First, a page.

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This article is written by Ishan Arun Mudbidri, from Marathwada Mitra Mandal’s Shankarrao Chavan Law College, Pune. This article talks about the various drug laws imposed in the middle east and the recent developments regarding the same.

This article has been published by Diva Rai.

Table of Contents


Drugs are a bet with your mind.”

  • Jim Morrison

Crimes don’t last long in the middle east. Otherwise known for their advanced infrastructures and everlasting oil reserves, one thing which the Arab Emirates countries don’t get enough credit for, is their enforcement and justice delivery mechanism. The rules and regulations in these countries regarding even the smallest of things like snatching someone’s phone are very strict. Similar is the case for drugs and other narcotic substances.

The laws

The UAE is governed by the strict Shariah Law. Hence, any prescription or over-the-counter medication is considered illegal. The UAE has an absolute zero-tolerance policy against drugs. Recreational drugs are also banned and so is alcohol which is available only to individuals with a liquor permit. The people getting caught in possession of drugs are usually foreign travelers and the airports are where these drug laws are used to the fullest. In a recent case, an Indian couple was arrested in Qatar in possession of drugs, which were found in the bag they were carrying. This bag was supposedly given to them by a relative to be handed over to someone in Qatar. Hence, this couple unknowingly were carrying drugs and despite being innocent, had to spend time in jail. 

The UAE Federal law no. 14 of 1995

The drug laws in the middle east are very strict. The foundation of these drug laws was laid in 1996 when a legislation was passed allowing the death penalty for drug trafficking. This law prohibits drugs and suggests various countermeasures against the possession of narcotic substances. Mentioned below are some of the important provisions under this law:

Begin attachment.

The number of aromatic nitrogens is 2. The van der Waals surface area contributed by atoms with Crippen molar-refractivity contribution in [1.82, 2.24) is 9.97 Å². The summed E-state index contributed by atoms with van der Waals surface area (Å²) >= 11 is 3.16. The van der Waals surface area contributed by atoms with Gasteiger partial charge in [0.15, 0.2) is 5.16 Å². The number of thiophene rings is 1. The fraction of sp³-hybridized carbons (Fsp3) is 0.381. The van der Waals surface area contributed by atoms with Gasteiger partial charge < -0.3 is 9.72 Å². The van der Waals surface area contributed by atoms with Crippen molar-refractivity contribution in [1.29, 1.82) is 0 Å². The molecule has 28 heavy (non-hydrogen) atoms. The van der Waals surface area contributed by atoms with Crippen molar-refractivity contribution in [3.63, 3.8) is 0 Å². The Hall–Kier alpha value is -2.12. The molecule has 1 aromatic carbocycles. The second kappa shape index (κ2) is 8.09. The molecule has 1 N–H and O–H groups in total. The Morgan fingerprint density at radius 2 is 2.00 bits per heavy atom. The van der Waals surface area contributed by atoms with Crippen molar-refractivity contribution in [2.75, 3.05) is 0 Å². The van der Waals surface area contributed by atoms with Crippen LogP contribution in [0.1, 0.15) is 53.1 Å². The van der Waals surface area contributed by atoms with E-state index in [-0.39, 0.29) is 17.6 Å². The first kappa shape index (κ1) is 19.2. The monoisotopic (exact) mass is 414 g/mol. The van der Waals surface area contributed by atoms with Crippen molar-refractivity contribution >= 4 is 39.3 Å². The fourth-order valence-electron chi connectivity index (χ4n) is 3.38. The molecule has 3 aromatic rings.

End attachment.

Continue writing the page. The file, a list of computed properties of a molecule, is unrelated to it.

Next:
Article 6

This Article states that the possession, import, export, of narcotic drugs, shall be prohibited. The drugs can only be used for a scientific research purpose, by a competent authority.

Article 11

Only Government institutes and hospitals, licensed medical pharmacies and warehouses, can procure narcotic substances by issuing a written permit in the name of a competent administrative authority according to this Article.

Article 18

The individuals who are given permission to use the particular drug should appoint a pharmacist who will be responsible for the substance.

Article 24

The pharmacies must issue the narcotic substances only with a prescription from a physician who has the understanding and is licensed to practice the profession of medicine.

Article 31

The manufacturing units cannot use a narcotic substance in pharmaceutical preparations without taking permission.

Article 35

Cultivating plants producing narcotic substances shall be prohibited.

Barring this, 8 Schedules were also added in the law, which enlists the various substances that should be considered as narcotics. Further, the law punishes drug offenders with a jail time of 4 years and a fine of 10,000 dirhams. The law has been amended a lot, however, the recent 2016 amendment is an important one. This Amendment reduced the period of punishment for first-time offenders to two years and also gave the courts an option of adding a minimum fine of 10,000 dirhams. Possession of drugs found in the blood or urine of a person is also classified as illegal.